There are some words that you cannot take back.

They are like little particles of destruction that hover all around you waiting to implode at the slightest movement.

They say the truth will set you free.

Whose truth? Yours? It is not as simple as that, I think. There are versions of truth. Perceptions of what the truth is. And truth can be subjective.

Our capacity for truth telling sometimes, will give little consideration to another. “That dress is too tight. You look awful.” But it’s the truth you argue. Isn’t it better that they should know from someone who loves them?

But your words are as you see them. Based on your life experiences and your value system. Not necessarily how others might view them. Not even how that person might see themselves.

I remember telling Ryan that I can tell he was lying just by looking at his teeth. They turn colors based on the lies he might tell. In his defense, he was 3. Imagine this sweet boy covering his mouth so I couldn’t look in. A beautiful lie designed to garner the truth. Ironic no?

There are black and whites certainly. Truths that no matter how you wish to package them up in pretty bows and beautiful boxes remain concrete and absolute. And sometimes you will be given the gravest of responsibilities to be the bearer of the truth.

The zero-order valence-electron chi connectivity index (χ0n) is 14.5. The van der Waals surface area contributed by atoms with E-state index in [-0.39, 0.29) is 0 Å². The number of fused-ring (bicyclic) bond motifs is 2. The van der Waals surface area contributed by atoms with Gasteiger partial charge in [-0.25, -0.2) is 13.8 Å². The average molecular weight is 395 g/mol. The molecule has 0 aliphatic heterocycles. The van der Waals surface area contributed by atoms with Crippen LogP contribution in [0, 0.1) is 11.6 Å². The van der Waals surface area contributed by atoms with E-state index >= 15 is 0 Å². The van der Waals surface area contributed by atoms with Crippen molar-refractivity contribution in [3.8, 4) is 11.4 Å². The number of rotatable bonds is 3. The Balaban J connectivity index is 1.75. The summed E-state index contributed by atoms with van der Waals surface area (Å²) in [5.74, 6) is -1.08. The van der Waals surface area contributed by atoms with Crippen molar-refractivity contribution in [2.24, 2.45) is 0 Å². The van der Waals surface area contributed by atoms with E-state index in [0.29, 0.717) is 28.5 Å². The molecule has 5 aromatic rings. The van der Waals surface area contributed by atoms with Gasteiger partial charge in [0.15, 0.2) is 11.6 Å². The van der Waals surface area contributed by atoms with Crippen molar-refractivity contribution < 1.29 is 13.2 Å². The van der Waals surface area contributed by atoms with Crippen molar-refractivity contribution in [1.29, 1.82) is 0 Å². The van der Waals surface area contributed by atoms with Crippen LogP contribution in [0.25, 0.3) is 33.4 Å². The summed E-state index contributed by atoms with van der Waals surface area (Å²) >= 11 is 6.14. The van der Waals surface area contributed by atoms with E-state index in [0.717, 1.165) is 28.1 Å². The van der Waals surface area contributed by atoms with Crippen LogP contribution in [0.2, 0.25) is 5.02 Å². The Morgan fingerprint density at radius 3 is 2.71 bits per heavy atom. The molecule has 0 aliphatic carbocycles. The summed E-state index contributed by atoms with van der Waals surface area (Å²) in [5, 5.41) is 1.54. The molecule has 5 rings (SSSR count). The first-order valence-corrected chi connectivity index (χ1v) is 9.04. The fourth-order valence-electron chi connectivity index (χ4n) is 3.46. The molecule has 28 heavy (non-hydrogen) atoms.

Perhaps then you can think about being kind. If the truth is inescapable then the gift is in the delivery.

The truth is I am not 100 percent sure what happened to Ryan on February 17th. Maybe that truth will forever elude me. But I know what I believe. For me, belief is not just a stretch of imagination or leap of faith. It is based on the strong knowledge of my son and his character. It comes from living and breathing this experience each day since. It is bolstered by what I know from the RCMP. So the question “Do you REALLY believe he is still on the hill?” is tactless to me. Would Scott and I stay at Sun Peaks for 3 months and counting if we thought otherwise? Would we search day in and day out? Would we welcome our friends and family as they continually put theirs lives on hold to travel here to help us? Would we allow our daughters to grieve without us each week as we stay here? Would we ask volunteers to drive such lengths over and over if we believed it was futile?

How extraordinarily selfish we would be.

The truth is, we are exhausted. A tiredness that seeps into our bones and places an icy grip on our souls.

The truth is, we question if we have done enough in our search efforts.

The truth is, we hold the RCMP accountable for investigating our son’s disappearance. And they have consistently delivered.

The truth is, the time is drawing ever closer to us having to go home.

The truth will forever be, we will never give up.

Our truth is that we believe.